Formulation could cause fewer administration-related reactions than IV Darzalex.
FDA cleared a new subcutaneous formulation of daratumumab for multiple myeloma patients.
Daratumumab and hyaluronidase-fihj (Darzalex Faspro, Janssen) is approved in four regimens across five indications in multiple myeloma patients, including newly diagnosed, transplant-ineligible patients as well as relapsed or refractory patients.
As a fixed-dose formulation, the medication can be administered over approximately three to five minutes, which is significantly less time than Darzalex (Janssen), which is given intravenously over hours, Janssen said in a press release.
Net trade sales of Darzalex reached $463 million in the U.S. and $474 million in the rest of the world in the first quarter of 2020, Genmab said in a press release.
"Since the approval of daratumumab, a robust body of evidence has established its use as a treatment for multiple myeloma in both the frontline and relapsed and refractory settings," said Saad Z. Usmani, MD, division chief of Plasma Cell Disorders at Levine Cancer Institute, in the Janssen press release. "With Darzalex Faspro, there may be fewer administration-related reactions compared to intravenous Darzalex, providing an additional treatment option that may help patients, oncologists and nursing staff.”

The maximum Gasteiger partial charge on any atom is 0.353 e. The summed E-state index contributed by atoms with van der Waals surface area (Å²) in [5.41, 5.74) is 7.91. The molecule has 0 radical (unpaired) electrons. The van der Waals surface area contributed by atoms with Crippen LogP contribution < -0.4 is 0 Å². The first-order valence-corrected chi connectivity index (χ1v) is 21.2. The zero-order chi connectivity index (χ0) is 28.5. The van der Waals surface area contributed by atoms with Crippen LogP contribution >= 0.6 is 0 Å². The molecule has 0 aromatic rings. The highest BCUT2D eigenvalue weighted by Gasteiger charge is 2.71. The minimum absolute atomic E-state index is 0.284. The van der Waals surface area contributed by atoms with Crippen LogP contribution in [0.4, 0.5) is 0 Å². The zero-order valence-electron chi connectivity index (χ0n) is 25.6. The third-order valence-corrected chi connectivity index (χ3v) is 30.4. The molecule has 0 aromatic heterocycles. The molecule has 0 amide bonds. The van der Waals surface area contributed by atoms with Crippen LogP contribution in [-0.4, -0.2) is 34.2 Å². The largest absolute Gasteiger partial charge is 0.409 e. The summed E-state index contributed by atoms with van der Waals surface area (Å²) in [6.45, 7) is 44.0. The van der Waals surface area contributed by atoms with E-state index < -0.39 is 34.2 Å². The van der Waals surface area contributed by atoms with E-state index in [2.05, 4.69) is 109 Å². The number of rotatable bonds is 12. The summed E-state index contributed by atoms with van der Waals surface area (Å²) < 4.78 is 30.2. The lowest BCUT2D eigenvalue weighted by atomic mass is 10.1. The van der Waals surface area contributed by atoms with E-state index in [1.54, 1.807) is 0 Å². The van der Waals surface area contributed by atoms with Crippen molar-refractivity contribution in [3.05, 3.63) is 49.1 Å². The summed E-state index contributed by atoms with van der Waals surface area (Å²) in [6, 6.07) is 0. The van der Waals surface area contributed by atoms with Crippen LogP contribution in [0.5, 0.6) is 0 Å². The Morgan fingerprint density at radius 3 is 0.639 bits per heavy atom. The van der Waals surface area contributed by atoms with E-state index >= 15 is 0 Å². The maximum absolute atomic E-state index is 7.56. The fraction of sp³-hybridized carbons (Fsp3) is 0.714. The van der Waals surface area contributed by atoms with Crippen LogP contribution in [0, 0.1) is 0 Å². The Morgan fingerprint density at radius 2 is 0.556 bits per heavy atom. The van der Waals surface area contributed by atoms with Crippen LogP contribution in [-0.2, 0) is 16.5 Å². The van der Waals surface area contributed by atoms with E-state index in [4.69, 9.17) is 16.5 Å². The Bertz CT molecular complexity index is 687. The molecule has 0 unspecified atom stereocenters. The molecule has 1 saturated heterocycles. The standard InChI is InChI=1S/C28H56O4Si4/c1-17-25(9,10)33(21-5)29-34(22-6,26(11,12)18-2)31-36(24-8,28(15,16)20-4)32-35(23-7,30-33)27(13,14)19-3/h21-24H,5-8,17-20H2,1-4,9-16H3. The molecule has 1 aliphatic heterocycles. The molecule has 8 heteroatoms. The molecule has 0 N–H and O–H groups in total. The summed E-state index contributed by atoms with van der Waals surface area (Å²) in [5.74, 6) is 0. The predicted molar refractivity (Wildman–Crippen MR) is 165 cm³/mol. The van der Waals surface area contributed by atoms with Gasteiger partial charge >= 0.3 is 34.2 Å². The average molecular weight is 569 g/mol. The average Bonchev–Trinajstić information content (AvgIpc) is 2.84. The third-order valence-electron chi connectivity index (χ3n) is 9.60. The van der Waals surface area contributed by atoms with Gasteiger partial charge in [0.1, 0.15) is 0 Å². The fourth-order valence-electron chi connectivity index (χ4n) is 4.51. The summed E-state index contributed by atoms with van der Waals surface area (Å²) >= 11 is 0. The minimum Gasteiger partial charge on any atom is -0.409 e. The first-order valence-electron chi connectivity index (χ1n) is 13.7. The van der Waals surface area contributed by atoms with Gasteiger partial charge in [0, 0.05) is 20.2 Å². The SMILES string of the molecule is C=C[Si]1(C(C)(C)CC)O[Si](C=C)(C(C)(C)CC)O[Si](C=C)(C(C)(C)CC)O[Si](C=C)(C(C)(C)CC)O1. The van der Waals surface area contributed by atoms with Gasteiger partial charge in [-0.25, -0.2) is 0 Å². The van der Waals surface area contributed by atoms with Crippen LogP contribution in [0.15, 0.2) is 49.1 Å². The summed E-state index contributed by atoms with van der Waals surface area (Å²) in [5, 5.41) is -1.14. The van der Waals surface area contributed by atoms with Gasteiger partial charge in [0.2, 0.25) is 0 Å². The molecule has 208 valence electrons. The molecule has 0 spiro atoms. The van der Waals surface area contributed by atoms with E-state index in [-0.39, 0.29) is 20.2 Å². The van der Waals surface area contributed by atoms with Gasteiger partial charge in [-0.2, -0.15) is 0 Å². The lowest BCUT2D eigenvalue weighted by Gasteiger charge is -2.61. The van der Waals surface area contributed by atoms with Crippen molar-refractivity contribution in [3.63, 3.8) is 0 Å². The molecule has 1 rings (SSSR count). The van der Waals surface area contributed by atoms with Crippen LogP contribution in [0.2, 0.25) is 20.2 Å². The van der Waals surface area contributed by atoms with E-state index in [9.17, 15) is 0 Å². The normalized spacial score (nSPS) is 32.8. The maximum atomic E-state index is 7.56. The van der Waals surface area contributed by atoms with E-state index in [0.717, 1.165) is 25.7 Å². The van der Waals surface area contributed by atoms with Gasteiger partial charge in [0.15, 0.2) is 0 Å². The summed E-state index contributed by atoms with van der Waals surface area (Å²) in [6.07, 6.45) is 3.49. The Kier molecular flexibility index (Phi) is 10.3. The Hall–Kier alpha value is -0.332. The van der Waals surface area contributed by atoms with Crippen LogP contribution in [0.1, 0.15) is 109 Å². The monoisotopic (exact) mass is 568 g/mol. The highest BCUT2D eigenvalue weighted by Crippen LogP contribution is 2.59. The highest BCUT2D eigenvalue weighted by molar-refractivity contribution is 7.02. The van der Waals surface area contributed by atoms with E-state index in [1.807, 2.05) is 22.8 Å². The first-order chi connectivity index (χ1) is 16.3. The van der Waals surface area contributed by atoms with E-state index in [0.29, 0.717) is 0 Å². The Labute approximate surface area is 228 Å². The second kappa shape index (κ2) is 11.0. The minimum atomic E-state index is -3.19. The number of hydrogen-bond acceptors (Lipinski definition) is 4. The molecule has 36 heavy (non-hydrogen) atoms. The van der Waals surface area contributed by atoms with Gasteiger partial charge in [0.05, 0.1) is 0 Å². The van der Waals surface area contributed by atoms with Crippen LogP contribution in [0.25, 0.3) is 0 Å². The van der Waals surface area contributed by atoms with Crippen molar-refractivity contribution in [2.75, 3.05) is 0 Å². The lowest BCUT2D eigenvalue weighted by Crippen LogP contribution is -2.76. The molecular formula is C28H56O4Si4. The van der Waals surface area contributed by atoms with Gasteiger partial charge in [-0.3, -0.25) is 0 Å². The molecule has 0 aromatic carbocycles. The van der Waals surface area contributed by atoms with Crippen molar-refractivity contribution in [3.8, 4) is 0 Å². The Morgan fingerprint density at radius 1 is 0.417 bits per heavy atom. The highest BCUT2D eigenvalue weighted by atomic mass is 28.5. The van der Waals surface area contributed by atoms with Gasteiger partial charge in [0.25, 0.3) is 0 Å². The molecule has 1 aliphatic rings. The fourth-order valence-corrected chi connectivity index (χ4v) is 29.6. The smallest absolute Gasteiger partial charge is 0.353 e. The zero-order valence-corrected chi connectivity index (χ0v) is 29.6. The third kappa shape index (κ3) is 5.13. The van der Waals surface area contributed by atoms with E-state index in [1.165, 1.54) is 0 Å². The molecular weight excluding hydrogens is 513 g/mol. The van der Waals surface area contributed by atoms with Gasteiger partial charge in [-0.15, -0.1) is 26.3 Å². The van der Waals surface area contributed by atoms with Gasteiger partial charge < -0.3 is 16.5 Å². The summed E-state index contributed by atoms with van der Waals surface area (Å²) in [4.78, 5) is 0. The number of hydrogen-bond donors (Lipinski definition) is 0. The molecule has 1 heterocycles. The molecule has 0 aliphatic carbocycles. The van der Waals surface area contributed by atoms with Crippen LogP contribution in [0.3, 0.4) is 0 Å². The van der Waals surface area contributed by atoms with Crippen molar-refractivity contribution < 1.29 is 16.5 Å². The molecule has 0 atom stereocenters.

In fact, Janssen’s Phase 3 trial showed a nearly two-thirds reduction in systemic administration-related reactions (ARRs) for Darzalex Faspro compared to intravenous Darzalex (13% vs. 34%, respectively).
The study also demonstrated a consistent overall response rate (ORR) and pharmacokinetics and a similar safety profile compared with IV Darzalex, Janssen said.
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